• Ancient Christianities This introduces various aspects of Christianity during the first seven centuries of its existence;
  • The principal source of information for this period is the Acts of the Apostles , which gives a history of the Church from the Great Commission 1:

History of Christianity III: Modern Western Christianity This course will introduce students the history of the Western Christian traditions in Europe and America from 1500 to the present. We will focus especially on the development of Christian thought, the structures of the modern church, and the interplay of church, culture, and society.

We will also concentrate on the historical diversity of the Christian tradition, in an effort to understand better its contemporary complexity. Jenkins, The Next Christendom. And this is not just a matter of numbers: Due in large part to the preservation of the classical heritage of Greece and Rome, Asian Christian culture was far more sophisticated than the West in the areas of theology, philosophy, and literature, as well as science, math, and medicine.

Indeed, the well-known intellectual renaissance of medieval Islam under the Abbasids was largely facilitated by the learned Asian Christian scholars who served as important teachers and translators in this movement.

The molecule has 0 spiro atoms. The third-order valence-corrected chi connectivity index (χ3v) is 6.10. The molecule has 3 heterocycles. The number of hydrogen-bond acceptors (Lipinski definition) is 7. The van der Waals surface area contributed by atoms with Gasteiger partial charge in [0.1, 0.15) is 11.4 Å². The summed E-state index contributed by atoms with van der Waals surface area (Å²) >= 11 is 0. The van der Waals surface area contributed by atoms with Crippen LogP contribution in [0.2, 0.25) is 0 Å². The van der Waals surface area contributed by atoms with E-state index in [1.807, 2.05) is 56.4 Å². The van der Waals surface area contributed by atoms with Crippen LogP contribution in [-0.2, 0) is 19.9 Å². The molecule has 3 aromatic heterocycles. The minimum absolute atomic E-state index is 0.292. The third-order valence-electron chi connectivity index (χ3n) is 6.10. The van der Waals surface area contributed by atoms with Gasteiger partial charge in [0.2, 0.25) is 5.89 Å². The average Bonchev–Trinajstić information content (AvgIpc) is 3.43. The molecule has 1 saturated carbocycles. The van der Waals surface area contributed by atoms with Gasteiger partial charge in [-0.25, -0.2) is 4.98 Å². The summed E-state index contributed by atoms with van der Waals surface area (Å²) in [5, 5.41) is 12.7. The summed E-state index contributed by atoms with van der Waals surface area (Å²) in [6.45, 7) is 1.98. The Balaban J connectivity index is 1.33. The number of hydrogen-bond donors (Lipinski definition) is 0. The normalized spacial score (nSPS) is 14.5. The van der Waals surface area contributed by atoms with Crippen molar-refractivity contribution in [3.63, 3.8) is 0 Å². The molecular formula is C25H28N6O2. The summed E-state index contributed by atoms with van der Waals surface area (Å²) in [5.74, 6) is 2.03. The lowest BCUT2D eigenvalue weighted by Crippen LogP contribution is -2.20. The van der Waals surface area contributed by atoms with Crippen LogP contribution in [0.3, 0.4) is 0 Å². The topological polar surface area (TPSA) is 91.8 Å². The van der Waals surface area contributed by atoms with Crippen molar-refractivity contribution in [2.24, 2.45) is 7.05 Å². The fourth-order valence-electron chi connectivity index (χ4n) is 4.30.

1. The sources for the beliefs of the apostolic community include the Gospels and New Testament Epistles. His reforms attempted to create a form of religious heterogeneity by, among other things, reopening pagan temples, accepting Christian bishops previously exiled as heretics, promoting Judaism , and returning Church lands to their original owners.
  2. Early Christian writings As Christianity spread, its converts included members from well-educated circles of the Hellenistic world, some of whom became bishops. Christian view of the Law for the modern debate.
  3. It is the era in which the great cathedrals of Europe were built and the Catholic Church started its universities in Paris, Tubingen, Cambridge and Oxford. Ecumenical Councils During this era, several Ecumenical Councils were convened.
  4. Arianism held that Jesus, while not merely mortal, was not eternally divine and was, therefore, separate from God, the Father. Nor is it widely recognized that millions of Christians in southern India today belong to communities that were first established during the second century, if not even as early as the first century!